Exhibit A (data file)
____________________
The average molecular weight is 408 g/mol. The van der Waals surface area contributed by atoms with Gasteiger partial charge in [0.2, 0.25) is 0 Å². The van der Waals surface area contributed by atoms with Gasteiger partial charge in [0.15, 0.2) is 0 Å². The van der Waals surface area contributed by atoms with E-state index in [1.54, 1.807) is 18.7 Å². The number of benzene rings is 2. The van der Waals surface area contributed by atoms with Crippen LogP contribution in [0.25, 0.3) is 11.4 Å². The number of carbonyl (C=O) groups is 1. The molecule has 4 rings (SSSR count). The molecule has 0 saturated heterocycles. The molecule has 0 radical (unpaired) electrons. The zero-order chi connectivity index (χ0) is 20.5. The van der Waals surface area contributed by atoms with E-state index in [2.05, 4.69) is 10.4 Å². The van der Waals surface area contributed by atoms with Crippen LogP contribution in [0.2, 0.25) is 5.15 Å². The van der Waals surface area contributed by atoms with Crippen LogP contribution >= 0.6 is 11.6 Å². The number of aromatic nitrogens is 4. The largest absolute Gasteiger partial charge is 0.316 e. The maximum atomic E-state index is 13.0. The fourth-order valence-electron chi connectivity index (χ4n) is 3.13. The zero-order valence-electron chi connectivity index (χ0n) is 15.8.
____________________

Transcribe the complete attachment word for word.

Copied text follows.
The average molecular weight is 408 g/mol. The van der Waals surface area contributed by atoms with Gasteiger partial charge in [0.2, 0.25) is 0 Å². The van der Waals surface area contributed by atoms with Gasteiger partial charge in [0.15, 0.2) is 0 Å². The van der Waals surface area contributed by atoms with E-state index in [1.54, 1.807) is 18.7 Å². The number of benzene rings is 2. The van der Waals surface area contributed by atoms with Crippen LogP contribution in [0.25, 0.3) is 11.4 Å². The number of carbonyl (C=O) groups is 1. The molecule has 4 rings (SSSR count). The molecule has 0 saturated heterocycles. The molecule has 0 radical (unpaired) electrons. The zero-order chi connectivity index (χ0) is 20.5. The van der Waals surface area contributed by atoms with E-state index in [2.05, 4.69) is 10.4 Å². The van der Waals surface area contributed by atoms with Crippen LogP contribution in [0.2, 0.25) is 5.15 Å². The van der Waals surface area contributed by atoms with Crippen LogP contribution >= 0.6 is 11.6 Å². The number of aromatic nitrogens is 4. The largest absolute Gasteiger partial charge is 0.316 e. The maximum atomic E-state index is 13.0. The fourth-order valence-electron chi connectivity index (χ4n) is 3.13. The zero-order valence-electron chi connectivity index (χ0n) is 15.8.